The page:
College visits: real and virtual
A true story: A high school student flew to Minnesota to visit a college she was interested in attending. She went on the day after a huge, uncommon rain storm, which brought out an army of bugs that usually stay unseen. She hated the school because of the bugs. If she had gone any other day, she might have loved it.
Moral: College visits can be a great help in helping your child decide where to go. But they can also unfairly leave a bad impression. And while it is useful to visit, lots of kids pick a college without ever seeing the school they wind up attending.
Several readers have asked for help planning college visits with their children who are juniors (or eager sophomores) and some have expressed concern about the cost of traveling from city to city.
There are ways to avoid spending a lot of money and help is available online to guide you in planning your trip if you are intent on taking one.
College admissions officers urge juniors to visit a range of campuses--but that doesn’t mean they have to spend thousands of dollars flying around the country.
First, identify different kinds of schools--city, suburban, large, small, private, public--that are in the region where you live. Go visit them, whether or not those schools are actually on your student's list.
Visiting an urban campus, say George Washington University in Washington, D.C. or New York University in Manhattan, can help your child get a sense of what it will be like to go to school in a city at a school without a traditional campus.
The Internet offers great opportunities for families who don’t have the time, money or inclination to take a college tour. For instance, CollegeWeekLive, at www.collegeweeklive.com, says it is the country’s largest virtual college fair, with more than 50,000 students using it last year--for free. The main attraction is that students can chat live with admissions staff, financial aid experts and other students from more than 250 colleges. The next fair is March 24-25.
For in-person visits, start by figuring out the schools you want to visit in a particular region of the country, then plan a route, considering the distances between each school. It is hard to tour more than two schools in a day.
The College Board website has a lot of advice on how to plan a trip and what to do when you get to campus. Click here: http://www.collegeboard.com/student/csearch/college-visits/index.html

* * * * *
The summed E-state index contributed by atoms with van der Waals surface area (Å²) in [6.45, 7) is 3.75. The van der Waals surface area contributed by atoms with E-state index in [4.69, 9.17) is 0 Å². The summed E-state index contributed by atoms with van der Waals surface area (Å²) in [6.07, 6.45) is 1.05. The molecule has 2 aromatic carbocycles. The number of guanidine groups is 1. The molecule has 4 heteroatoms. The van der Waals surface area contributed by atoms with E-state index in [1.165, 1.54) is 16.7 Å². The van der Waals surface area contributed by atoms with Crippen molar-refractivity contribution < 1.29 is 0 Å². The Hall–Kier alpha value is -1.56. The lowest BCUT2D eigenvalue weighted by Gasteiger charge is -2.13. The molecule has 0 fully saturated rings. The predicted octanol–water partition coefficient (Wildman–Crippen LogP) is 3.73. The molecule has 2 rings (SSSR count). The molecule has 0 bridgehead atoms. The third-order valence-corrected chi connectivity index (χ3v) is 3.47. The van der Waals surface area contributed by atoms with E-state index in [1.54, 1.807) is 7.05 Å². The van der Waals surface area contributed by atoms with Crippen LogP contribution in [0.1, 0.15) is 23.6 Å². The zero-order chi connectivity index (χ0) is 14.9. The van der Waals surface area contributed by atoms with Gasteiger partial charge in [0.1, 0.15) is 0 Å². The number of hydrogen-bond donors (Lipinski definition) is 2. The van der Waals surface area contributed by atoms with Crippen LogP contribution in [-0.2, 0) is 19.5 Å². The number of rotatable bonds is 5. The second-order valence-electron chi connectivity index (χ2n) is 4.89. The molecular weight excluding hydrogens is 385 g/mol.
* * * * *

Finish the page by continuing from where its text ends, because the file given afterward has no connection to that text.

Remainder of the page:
And here’s a checklist--for teenagers--from the National Association for College Admission Counseling, with suggestions for formal and informal activities for students when they are visiting a campus.
But remember that not every suggestion will work for you. For example, the College Board site urges families not to visit colleges when they aren’t in session:
--Winter and spring breaks
--When classes aren’t meeting, e.g. reading period, exam weeks, Saturdays and Sundays, when the admissions office is closed to visitors
Well, that doesn’t leave a whole of opportunity to visit a campus without missing high school classes, does it?
Spring break of junior year is a prime -- and often crowded -- time for many families to visit campuses. In some cases, the colleges will also be on break but often they won’t.
Is it worth visiting a campus on break if it is the only time you can get there? Only if you think your child can get a feel for the school and won’t be put off by the emptiness of the place.
Once your child is on campus, there are a lot of things to do to get a real feel for the place.
And here are some tips:
The first thing is to take a campus tour. Be sure to contact the school in advance to find out when they are and sign up. Also try to arrange an interview with an admissions officer and get all necessary forms, including those for financial aid.
If your child can sit in on a class, or arrange to sleep in a dorm, all the better, but these things are probably best for schools at the top of the desired list.
Prospective students should also try to:
Read the student newspaper and other student publications.
Wander the campus without their parents and talk to kids about the school. Ask them about classes and social life.
Have a bite in the cafeteria
Try to find other student publications—department newsletters, alternative newspapers, literary reviews.
Visit the library.
If anybody has other tips, let’s hear them.
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Posted by: ShermanDorn | February 6, 2010 5:51 PM | Report abuse
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